IT IS getting on for 50 years since I packed my sub editor’s visor and shirt sleeve garters and left my native Macclesfield to move to Tynedale.

While leaving family and familiar surroundings was a wrench, it is a move I have never regretted.

Apart from family weddings and funerals, I seldom go back to Treacle Town, as it is affectionately known, but while you can take the man out of Macclesfield, you can’t take Macclesfield out of the man.

I still miss chip shops that sell steamed steak and kidney puddings and tripe, cafes that offer hot Vimto, and the shouted Fred Elliott-style repeated conversations that were a legacy of the days when men had to shout to make themselves heard over the thunder of heavy machinery from the town’s multiple silk mills.

But more than that I miss the thrill of knowing that next Monday is Barnaby Monday.

Barnaby was the local holiday, which encompassed the two weeks around the Summer Solstice when all the mills closed down, and the town left for the seaside.

To the local criminal fraternity’s delight, the local papers used to devote pages to photographs of beaming families boarding trains, charabancs and buses to head for their annual rendezvous with the Floozy of the Fylde Coast, Blackpool, helpfully giving their addresses so the bad lads knew there was no-one at home,

Barnaby was not to be confused with Wakes Week which was in the autumn, when the mills also closed, but very few people could afford to go away twice in one year.

And if the weather was anyway inclement in June, the parrot cry echoed from the railway station down to bus station: “Eee , it’s more like Wakes than Barnaby!”

However, the weather never stopped anyone boarding their train .

You had more chance of meeting a neighbour on the Golden Mile than you did walking round the Macclesfield town centre at Barnaby, and my fondness for the dubious delights of Blackpool must have seeped into my system via my mother’s milk.

Mrs Hextol loathes the very thought of a trip to Blackpool, but I never tire of the tawdry tat, from Romany fortune tellers and back street tattooists to Blackpool rock, a maniacally laughing robotic sailor, monstrous roller coasters and low budget hotels such as the one I stayed in once which remains the only place I have ever been served a frozen fried egg.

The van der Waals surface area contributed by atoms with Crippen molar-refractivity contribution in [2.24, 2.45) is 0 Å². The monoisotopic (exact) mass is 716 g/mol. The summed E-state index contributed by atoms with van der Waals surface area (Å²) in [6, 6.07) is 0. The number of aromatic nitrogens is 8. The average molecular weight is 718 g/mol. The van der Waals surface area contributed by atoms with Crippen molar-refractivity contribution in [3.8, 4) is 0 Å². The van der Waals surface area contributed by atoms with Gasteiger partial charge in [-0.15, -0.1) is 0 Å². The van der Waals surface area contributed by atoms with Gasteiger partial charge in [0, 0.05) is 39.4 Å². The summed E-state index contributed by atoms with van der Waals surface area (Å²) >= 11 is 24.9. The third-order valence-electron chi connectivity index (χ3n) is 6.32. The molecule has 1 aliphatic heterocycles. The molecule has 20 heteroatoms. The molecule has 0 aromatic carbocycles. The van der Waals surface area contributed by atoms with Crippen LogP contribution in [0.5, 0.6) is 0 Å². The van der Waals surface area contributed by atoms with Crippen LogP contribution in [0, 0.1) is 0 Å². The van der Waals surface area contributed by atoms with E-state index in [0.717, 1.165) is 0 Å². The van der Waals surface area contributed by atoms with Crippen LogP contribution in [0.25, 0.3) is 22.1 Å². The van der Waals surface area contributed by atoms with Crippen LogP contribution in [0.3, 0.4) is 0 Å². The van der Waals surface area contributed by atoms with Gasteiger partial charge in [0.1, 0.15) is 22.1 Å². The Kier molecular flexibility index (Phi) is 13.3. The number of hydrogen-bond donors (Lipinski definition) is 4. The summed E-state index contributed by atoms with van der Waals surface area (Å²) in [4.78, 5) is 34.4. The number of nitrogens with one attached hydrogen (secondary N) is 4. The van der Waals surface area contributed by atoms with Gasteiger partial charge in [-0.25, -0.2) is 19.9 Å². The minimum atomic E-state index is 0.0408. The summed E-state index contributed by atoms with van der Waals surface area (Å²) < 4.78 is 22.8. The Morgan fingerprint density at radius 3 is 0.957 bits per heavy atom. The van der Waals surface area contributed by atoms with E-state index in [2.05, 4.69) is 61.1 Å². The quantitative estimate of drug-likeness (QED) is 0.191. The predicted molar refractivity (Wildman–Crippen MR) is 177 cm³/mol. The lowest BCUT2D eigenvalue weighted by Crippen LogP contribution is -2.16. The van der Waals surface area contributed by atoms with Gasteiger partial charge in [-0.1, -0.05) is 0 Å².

Then there are the trams, rattling along like ghost ships from holidays past, and Blackpool Lights, better known as Th’ Illuminations.

When I used to go regularly, there were bingo stalls every 10 yards, with old beer bottle tops to cover the numbers, and I once won a milk pan there which did many years service at Hextol Towers,

Such was the lure of the town with a fabled tower and an even more fabled footballer in Stanley Matthews, my brother and I once decided to go there on our bikes after completing our paper rounds.back in the early 60s,

As decisions go,it was not our most sensible, as it was mid February and it was already after 9am before we embarked on the 70 mile journey to the coast. However, the appeal of the Pleasure Beach, the slot machines and the possibility of seeing the Blackpool Tower Circus elephants being taken for their regular stroll along the sands for a dip in the sea drove all reason from our brains.

Needless to say, we never actually got to Blackpool but we were both sure we saw the tower in the gathering gloom before we decided to call it a day and take photographs of a sign which bore the legend “Blackpool eight miles”.

We had about half a crown between us when we decided to turn back, and found ourselves at Preston railway station by about 6-30pm, still 50 miles from home.

By one of those serendipitous moments which have stood me in good stead all my life, we were approached at the station by a British Transport Police officer, obviously concerned at seeing two small children aged 12 and 14 far from home with two bicycles and little else.

These days we would possibly have been taken into care, but the bobby merely took us to see his superior, who just happened to be our father’s cousin!

Uncle Arnold loaded us and our bikes on a train bound for Manchester and then on to Macclesfield, and we were back home just after 10.

“Had a nice day lads?” asked our mother absent mindedly.